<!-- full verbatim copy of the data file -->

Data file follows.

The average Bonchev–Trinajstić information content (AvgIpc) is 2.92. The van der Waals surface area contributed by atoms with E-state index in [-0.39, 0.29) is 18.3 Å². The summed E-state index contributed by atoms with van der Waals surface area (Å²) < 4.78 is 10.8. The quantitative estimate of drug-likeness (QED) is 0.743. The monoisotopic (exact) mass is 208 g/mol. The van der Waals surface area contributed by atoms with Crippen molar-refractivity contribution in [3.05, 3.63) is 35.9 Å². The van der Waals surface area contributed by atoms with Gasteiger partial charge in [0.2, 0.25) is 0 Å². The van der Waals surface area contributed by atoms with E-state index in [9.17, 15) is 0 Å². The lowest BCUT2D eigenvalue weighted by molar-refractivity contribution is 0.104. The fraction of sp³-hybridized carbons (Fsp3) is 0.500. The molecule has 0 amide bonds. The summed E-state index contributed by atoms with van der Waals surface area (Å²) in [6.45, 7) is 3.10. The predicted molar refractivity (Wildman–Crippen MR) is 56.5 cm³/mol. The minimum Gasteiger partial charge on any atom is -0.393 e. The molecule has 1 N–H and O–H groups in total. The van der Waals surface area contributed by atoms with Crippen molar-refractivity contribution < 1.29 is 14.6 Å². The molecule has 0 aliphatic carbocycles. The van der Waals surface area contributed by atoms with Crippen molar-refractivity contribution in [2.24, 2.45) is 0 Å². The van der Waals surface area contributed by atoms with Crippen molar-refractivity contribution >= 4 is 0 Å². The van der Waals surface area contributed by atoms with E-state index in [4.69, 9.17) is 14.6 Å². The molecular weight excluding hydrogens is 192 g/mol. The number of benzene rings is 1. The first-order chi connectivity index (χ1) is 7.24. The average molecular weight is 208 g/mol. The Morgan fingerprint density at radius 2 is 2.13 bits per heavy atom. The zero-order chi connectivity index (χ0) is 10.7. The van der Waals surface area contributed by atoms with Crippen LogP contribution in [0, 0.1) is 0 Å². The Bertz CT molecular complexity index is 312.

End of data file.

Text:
The average Bonchev–Trinajstić information content (AvgIpc) is 2.92. The van der Waals surface area contributed by atoms with E-state index in [-0.39, 0.29) is 18.3 Å². The summed E-state index contributed by atoms with van der Waals surface area (Å²) < 4.78 is 10.8. The quantitative estimate of drug-likeness (QED) is 0.743. The monoisotopic (exact) mass is 208 g/mol. The van der Waals surface area contributed by atoms with Crippen molar-refractivity contribution in [3.05, 3.63) is 35.9 Å². The van der Waals surface area contributed by atoms with Gasteiger partial charge in [0.2, 0.25) is 0 Å². The van der Waals surface area contributed by atoms with E-state index in [9.17, 15) is 0 Å². The lowest BCUT2D eigenvalue weighted by molar-refractivity contribution is 0.104. The fraction of sp³-hybridized carbons (Fsp3) is 0.500. The molecule has 0 amide bonds. The summed E-state index contributed by atoms with van der Waals surface area (Å²) in [6.45, 7) is 3.10. The predicted molar refractivity (Wildman–Crippen MR) is 56.5 cm³/mol. The minimum Gasteiger partial charge on any atom is -0.393 e. The molecule has 1 N–H and O–H groups in total. The van der Waals surface area contributed by atoms with Crippen molar-refractivity contribution < 1.29 is 14.6 Å². The molecule has 0 aliphatic carbocycles. The van der Waals surface area contributed by atoms with Crippen molar-refractivity contribution in [2.24, 2.45) is 0 Å². The van der Waals surface area contributed by atoms with Crippen molar-refractivity contribution >= 4 is 0 Å². The van der Waals surface area contributed by atoms with E-state index in [4.69, 9.17) is 14.6 Å². The molecular weight excluding hydrogens is 192 g/mol. The number of benzene rings is 1. The first-order chi connectivity index (χ1) is 7.24. The average molecular weight is 208 g/mol. The Morgan fingerprint density at radius 2 is 2.13 bits per heavy atom. The zero-order chi connectivity index (χ0) is 10.7. The van der Waals surface area contributed by atoms with Crippen LogP contribution in [0, 0.1) is 0 Å². The Bertz CT molecular complexity index is 312.